As a white rapper myself, Iíve been navigating these waters for years. When I began performing in New York in 1999, I immediately encountered Def Jam executives who were eagerly looking for "the next Eminem." I quickly realized this was an open door I could try and walk through, as excited A&Rs made clear at the private industry party I was invited to perform at after only a few public performances at the Nuyorican Cafe.

Years later, Iíve found myself frustrated and compelled to confront my white rap peers as recently as last Mayís Soundset festival in Minneapolis. On my way between stages, I passed by Yelawolfís (white) DJ in the VIP artistís area, and was amazed to see him wearing a hat with the confederate flag on it. The idea that he would perform wearing it, as a white artist at a hip-hop festival, disgusted me. I later learned that Yelawolf has had his own past controversies involving his endorsement of that flag.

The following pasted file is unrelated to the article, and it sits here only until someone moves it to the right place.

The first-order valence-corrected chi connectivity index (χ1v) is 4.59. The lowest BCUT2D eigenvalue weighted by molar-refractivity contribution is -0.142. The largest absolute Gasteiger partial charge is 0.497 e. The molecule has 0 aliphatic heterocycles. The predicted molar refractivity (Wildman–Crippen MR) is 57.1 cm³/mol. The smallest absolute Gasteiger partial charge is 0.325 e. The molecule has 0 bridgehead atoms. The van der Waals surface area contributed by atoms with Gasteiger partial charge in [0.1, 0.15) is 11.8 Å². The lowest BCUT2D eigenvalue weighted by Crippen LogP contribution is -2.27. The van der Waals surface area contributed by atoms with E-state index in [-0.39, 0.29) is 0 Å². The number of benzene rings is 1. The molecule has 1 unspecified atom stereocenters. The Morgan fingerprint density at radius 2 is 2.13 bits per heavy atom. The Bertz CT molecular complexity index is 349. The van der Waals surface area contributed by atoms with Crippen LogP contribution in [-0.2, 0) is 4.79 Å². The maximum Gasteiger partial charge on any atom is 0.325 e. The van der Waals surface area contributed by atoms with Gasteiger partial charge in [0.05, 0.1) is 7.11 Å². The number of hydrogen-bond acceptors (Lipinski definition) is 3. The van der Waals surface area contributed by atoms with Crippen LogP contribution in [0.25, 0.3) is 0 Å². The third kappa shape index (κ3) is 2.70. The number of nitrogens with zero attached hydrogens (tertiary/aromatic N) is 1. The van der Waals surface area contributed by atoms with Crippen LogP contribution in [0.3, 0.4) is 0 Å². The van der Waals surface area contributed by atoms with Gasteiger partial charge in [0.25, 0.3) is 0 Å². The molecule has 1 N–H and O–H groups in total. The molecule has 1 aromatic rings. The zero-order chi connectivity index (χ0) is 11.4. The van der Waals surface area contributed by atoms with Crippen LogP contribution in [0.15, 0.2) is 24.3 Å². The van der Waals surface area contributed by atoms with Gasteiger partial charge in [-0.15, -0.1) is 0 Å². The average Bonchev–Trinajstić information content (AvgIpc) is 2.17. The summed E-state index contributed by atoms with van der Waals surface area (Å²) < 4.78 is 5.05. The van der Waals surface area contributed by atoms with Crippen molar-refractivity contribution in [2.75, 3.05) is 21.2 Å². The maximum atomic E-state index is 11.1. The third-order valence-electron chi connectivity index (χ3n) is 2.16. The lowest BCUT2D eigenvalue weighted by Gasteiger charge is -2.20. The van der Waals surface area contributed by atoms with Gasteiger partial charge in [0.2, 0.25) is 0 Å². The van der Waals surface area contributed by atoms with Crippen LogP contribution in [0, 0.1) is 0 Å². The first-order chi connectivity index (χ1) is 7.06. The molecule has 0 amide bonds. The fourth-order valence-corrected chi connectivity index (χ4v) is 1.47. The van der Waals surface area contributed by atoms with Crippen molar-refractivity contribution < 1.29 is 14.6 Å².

But are these artists doing anything wrong? Am I expecting too much, or being "oversensitive" in regard to issues like these? Maybe Iím clinging to an old ethic in rap music that doesnít exist anymore. Itís been a long time since Chuck Dís famous statement that hip-hop was "CNN for black people." And anyway, what do I expect a white rapper to do/say in regard to racial politics in America?

By wrestling with these issues in my own career, interacting with my own fan base, and examining the question from a number of perspectives, I think I know: I expect a white rapper to be accountable for their whiteness and privilege, and to have an ongoing conversation about it with their white fans.